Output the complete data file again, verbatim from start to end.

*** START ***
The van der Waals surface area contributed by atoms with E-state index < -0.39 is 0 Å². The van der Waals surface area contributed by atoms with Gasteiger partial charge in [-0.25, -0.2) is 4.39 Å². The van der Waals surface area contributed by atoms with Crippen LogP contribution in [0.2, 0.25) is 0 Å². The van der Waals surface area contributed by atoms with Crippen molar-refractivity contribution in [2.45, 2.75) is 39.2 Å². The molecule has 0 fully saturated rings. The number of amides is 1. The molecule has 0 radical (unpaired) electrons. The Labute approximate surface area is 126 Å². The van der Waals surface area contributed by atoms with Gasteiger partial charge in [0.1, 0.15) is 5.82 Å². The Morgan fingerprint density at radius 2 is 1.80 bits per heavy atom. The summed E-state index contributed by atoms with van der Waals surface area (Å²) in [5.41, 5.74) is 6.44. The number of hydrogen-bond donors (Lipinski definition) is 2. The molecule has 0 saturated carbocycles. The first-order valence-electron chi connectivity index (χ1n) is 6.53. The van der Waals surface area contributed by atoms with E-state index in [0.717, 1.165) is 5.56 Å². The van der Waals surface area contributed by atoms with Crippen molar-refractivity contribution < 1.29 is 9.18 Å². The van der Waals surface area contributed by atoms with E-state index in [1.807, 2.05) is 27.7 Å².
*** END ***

The van der Waals surface area contributed by atoms with E-state index < -0.39 is 0 Å². The van der Waals surface area contributed by atoms with Gasteiger partial charge in [-0.25, -0.2) is 4.39 Å². The van der Waals surface area contributed by atoms with Crippen LogP contribution in [0.2, 0.25) is 0 Å². The van der Waals surface area contributed by atoms with Crippen molar-refractivity contribution in [2.45, 2.75) is 39.2 Å². The molecule has 0 fully saturated rings. The number of amides is 1. The molecule has 0 radical (unpaired) electrons. The Labute approximate surface area is 126 Å². The van der Waals surface area contributed by atoms with Gasteiger partial charge in [0.1, 0.15) is 5.82 Å². The Morgan fingerprint density at radius 2 is 1.80 bits per heavy atom. The summed E-state index contributed by atoms with van der Waals surface area (Å²) in [5.41, 5.74) is 6.44. The number of hydrogen-bond donors (Lipinski definition) is 2. The molecule has 0 saturated carbocycles. The first-order valence-electron chi connectivity index (χ1n) is 6.53. The van der Waals surface area contributed by atoms with E-state index in [0.717, 1.165) is 5.56 Å². The van der Waals surface area contributed by atoms with Crippen molar-refractivity contribution < 1.29 is 9.18 Å². The van der Waals surface area contributed by atoms with E-state index in [1.807, 2.05) is 27.7 Å².